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Ulmus laevis

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Ulmus laevis
habitus of an old specimen, Germany
Scientific classification Edit this classification
Kingdom: Plantae
Clade: Tracheophytes
Clade: Angiosperms
Clade: Eudicots
Clade: Rosids
Order: Rosales
Family: Ulmaceae
Genus: Ulmus
Subgenus: U. subg. Oreoptelea
Section: U. sect. Blepharocarpus
U. laevis
Binomial name
Ulmus laevis
Distribution map
  • Ulmus acuta Dumrt.
  • Ulmus ciliata Ehrh.
  • Ulmus effusa Willd., Loudon, Willkomm, Fliche
  • Ulmus laevis var. celtidea Rogowicz
  • Ulmus laevis var. simplicidens (E. Wolf) Grudz.
  • Ulmus octandra Schkuhr
  • Ulmus pedunculata Foug.
  • Ulmus petropolitana Gand.
  • Ulmus racemosa Borkh.
  • Ulmus reticulata Dumrt.
  • Ulmus simplicidens E. Wolf

Ulmus laevis Pall., variously known as the European white elm,[2] fluttering elm, spreading elm, stately elm and, in the United States, the Russian elm, is a large deciduous tree native to Europe, from France[3] northeast to southern Finland, east beyond the Urals into Kyrgyzstan and Kazakhstan, and southeast to Bulgaria and the Crimea; there are also disjunct populations in the Caucasus and Spain, the latter now considered a relict population rather than an introduction by man, and possibly the origin of the European population.[4] U. laevis is rare in the UK, although its random distribution, together with the absence of any record of its introduction, has led at least one British authority to consider it native.[5] NB: The epithet 'white' elm commonly used by British foresters alluded to the timber of the wych elm.[6]

The species was first identified, as Ulmus laevis, by Pallas, in his Flora Rossica published in 1784.[7] The tree is allogamous and is most closely related to the American elm U. americana.[8]

Endemic to alluvial forest, U. laevis is rarely encountered at elevations above 400 m.[9] Most commonly found along rivers such as the Volga and Danube, it is one of very few elms tolerant of prolonged waterlogged, anoxic ground conditions. The species is threatened by habitat destruction and disturbance in some countries, notably Spain. Flood control schemes are particularly harmful, as seed dispersion is reliant on floods, while abstraction from aquifers lowering ground water levels has compromised the development of the trees.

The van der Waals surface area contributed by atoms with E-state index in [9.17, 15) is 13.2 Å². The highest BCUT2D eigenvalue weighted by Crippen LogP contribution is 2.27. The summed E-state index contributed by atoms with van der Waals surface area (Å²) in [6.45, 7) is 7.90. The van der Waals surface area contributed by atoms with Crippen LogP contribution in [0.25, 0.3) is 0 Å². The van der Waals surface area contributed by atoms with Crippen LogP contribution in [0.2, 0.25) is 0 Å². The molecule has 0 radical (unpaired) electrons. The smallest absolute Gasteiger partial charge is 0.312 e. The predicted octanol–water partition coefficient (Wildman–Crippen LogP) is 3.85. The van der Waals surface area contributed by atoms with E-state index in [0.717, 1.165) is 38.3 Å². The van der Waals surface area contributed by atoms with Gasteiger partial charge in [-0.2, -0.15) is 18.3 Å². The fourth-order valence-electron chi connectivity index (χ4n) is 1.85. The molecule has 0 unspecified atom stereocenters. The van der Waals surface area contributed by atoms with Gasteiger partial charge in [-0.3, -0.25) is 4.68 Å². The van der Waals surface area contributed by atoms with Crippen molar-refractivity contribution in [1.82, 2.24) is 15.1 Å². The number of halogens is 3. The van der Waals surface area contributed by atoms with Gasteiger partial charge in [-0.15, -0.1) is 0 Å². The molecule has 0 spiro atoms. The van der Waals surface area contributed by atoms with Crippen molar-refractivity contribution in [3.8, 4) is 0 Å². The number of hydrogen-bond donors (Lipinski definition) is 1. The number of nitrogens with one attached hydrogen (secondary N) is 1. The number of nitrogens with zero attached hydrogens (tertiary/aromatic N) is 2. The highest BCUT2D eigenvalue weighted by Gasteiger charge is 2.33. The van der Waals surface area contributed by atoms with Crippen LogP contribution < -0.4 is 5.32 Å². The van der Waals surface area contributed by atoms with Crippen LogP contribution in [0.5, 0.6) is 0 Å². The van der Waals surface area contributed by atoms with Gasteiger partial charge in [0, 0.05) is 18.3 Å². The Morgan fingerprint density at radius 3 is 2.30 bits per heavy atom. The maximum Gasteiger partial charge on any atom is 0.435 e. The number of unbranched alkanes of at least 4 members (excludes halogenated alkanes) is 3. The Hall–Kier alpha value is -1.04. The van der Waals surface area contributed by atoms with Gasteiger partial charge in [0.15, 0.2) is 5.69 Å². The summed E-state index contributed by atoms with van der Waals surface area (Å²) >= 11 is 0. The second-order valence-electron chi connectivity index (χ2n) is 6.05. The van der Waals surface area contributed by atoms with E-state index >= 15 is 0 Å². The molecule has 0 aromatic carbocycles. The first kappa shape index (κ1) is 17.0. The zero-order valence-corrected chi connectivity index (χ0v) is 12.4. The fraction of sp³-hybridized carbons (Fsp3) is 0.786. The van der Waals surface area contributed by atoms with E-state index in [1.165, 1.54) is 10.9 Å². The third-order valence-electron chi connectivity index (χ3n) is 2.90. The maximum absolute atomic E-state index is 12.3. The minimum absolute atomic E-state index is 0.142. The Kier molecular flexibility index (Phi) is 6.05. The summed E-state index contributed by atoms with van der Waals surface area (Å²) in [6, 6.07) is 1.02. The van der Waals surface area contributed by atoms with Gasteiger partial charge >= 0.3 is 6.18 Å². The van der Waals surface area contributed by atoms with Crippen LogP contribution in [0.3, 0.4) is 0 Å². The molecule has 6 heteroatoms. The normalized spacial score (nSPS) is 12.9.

Although not possessed of an innate genetic resistance to Dutch elm disease, the species is rarely infected in western Europe.[8]


Ulmus laevis is similar in stature to the wych elm, if rather less symmetric, with a looser, untidy, branch structure and less neatly rounded crown. The tree typically reaches a height and breadth of > 30 m, with a trunk < 2 m d.b.h. The extensive shallow root system ultimately forms distinctive high buttresses around the base of the trunk. The bark is smooth at first, then in early maturity breaks into thin grey scales, which separate with age into a network of grey-brown scales and reddish-brown underbark, and finally is deeply fissured in old age like other elms.[10] The leaves are deciduous, alternate, simple ovate with a markedly asymmetric base, < 10 cm long and < 7 cm broad, comparatively thin, often almost papery in texture and very translucent, smooth above with a downy underside. Significantly, the leaf veins do not divide from the central vein to the leaf margin.[11] The leaves are shed earlier in autumn than other species of European elm.

The tree is most reliably distinguished from other European elms by its long flower stems, averaging 20 mm. Moreover, the apetalous wind-pollinated flowers are distinctively cream-coloured,[12] appearing before the leaves in early spring in clusters of 15-30; they are 3–4 mm across. The fruit is a winged samara < 15 mm long by 10 mm broad with a ciliate margin, the single round 5 mm seed maturing in late spring. The seeds have a generally high rate of germination, 45–60% for Serbian trees examined by Stilinović.[13]